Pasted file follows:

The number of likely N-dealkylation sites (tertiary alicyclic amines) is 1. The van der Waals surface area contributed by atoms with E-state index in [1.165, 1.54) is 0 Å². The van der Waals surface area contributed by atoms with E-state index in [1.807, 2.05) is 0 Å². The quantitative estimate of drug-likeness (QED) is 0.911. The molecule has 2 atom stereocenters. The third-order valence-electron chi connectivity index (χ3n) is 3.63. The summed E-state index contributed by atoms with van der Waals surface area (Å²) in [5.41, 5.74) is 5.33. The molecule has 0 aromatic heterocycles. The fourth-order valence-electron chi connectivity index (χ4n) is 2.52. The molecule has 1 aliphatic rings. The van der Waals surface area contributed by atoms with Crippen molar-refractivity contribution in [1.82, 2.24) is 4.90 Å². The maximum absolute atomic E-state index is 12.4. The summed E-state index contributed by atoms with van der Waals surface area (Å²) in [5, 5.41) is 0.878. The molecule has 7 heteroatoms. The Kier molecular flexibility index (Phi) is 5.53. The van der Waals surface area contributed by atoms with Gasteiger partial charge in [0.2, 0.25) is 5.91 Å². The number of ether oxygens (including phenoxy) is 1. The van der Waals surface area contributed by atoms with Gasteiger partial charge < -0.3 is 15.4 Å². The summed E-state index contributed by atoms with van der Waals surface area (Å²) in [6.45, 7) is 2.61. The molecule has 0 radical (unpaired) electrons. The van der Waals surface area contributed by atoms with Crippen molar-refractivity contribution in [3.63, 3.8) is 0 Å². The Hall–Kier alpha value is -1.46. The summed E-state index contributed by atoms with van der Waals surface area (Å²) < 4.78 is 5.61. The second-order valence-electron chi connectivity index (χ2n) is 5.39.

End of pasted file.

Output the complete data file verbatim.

The number of likely N-dealkylation sites (tertiary alicyclic amines) is 1. The van der Waals surface area contributed by atoms with E-state index in [1.165, 1.54) is 0 Å². The van der Waals surface area contributed by atoms with E-state index in [1.807, 2.05) is 0 Å². The quantitative estimate of drug-likeness (QED) is 0.911. The molecule has 2 atom stereocenters. The third-order valence-electron chi connectivity index (χ3n) is 3.63. The summed E-state index contributed by atoms with van der Waals surface area (Å²) in [5.41, 5.74) is 5.33. The molecule has 0 aromatic heterocycles. The fourth-order valence-electron chi connectivity index (χ4n) is 2.52. The molecule has 1 aliphatic rings. The van der Waals surface area contributed by atoms with Crippen molar-refractivity contribution in [1.82, 2.24) is 4.90 Å². The maximum absolute atomic E-state index is 12.4. The summed E-state index contributed by atoms with van der Waals surface area (Å²) in [5, 5.41) is 0.878. The molecule has 7 heteroatoms. The Kier molecular flexibility index (Phi) is 5.53. The van der Waals surface area contributed by atoms with Gasteiger partial charge in [0.2, 0.25) is 5.91 Å². The number of ether oxygens (including phenoxy) is 1. The van der Waals surface area contributed by atoms with Gasteiger partial charge < -0.3 is 15.4 Å². The summed E-state index contributed by atoms with van der Waals surface area (Å²) in [6.45, 7) is 2.61. The molecule has 0 radical (unpaired) electrons. The van der Waals surface area contributed by atoms with Crippen molar-refractivity contribution in [3.63, 3.8) is 0 Å². The Hall–Kier alpha value is -1.46. The summed E-state index contributed by atoms with van der Waals surface area (Å²) < 4.78 is 5.61. The second-order valence-electron chi connectivity index (χ2n) is 5.39.